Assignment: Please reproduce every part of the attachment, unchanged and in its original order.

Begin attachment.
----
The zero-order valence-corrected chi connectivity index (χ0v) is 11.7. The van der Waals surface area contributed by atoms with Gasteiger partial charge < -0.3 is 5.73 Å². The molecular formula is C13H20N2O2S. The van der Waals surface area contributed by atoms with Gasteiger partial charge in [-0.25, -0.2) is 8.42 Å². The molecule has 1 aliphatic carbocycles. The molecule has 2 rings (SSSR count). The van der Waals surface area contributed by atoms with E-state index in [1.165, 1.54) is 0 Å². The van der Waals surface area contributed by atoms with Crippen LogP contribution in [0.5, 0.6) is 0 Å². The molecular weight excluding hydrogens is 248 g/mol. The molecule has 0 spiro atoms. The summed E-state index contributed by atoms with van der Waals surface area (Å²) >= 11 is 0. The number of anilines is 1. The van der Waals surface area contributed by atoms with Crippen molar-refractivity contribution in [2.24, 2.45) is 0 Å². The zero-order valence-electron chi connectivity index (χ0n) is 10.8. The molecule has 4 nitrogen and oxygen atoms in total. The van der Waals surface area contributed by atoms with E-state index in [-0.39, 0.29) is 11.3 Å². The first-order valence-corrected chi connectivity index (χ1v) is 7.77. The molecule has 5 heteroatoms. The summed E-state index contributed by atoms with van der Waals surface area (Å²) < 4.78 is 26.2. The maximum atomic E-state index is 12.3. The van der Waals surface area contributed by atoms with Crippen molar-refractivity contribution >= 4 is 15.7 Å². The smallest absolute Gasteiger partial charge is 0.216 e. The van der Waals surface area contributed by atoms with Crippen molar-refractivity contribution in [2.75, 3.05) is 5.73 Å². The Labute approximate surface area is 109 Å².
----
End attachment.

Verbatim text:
The zero-order valence-corrected chi connectivity index (χ0v) is 11.7. The van der Waals surface area contributed by atoms with Gasteiger partial charge < -0.3 is 5.73 Å². The molecular formula is C13H20N2O2S. The van der Waals surface area contributed by atoms with Gasteiger partial charge in [-0.25, -0.2) is 8.42 Å². The molecule has 1 aliphatic carbocycles. The molecule has 2 rings (SSSR count). The van der Waals surface area contributed by atoms with E-state index in [1.165, 1.54) is 0 Å². The van der Waals surface area contributed by atoms with Crippen LogP contribution in [0.5, 0.6) is 0 Å². The molecular weight excluding hydrogens is 248 g/mol. The molecule has 0 spiro atoms. The summed E-state index contributed by atoms with van der Waals surface area (Å²) >= 11 is 0. The number of anilines is 1. The van der Waals surface area contributed by atoms with Crippen molar-refractivity contribution in [2.24, 2.45) is 0 Å². The zero-order valence-electron chi connectivity index (χ0n) is 10.8. The molecule has 4 nitrogen and oxygen atoms in total. The van der Waals surface area contributed by atoms with E-state index in [-0.39, 0.29) is 11.3 Å². The first-order valence-corrected chi connectivity index (χ1v) is 7.77. The molecule has 5 heteroatoms. The summed E-state index contributed by atoms with van der Waals surface area (Å²) < 4.78 is 26.2. The maximum atomic E-state index is 12.3. The van der Waals surface area contributed by atoms with Crippen molar-refractivity contribution >= 4 is 15.7 Å². The smallest absolute Gasteiger partial charge is 0.216 e. The van der Waals surface area contributed by atoms with Crippen molar-refractivity contribution in [2.75, 3.05) is 5.73 Å². The Labute approximate surface area is 109 Å².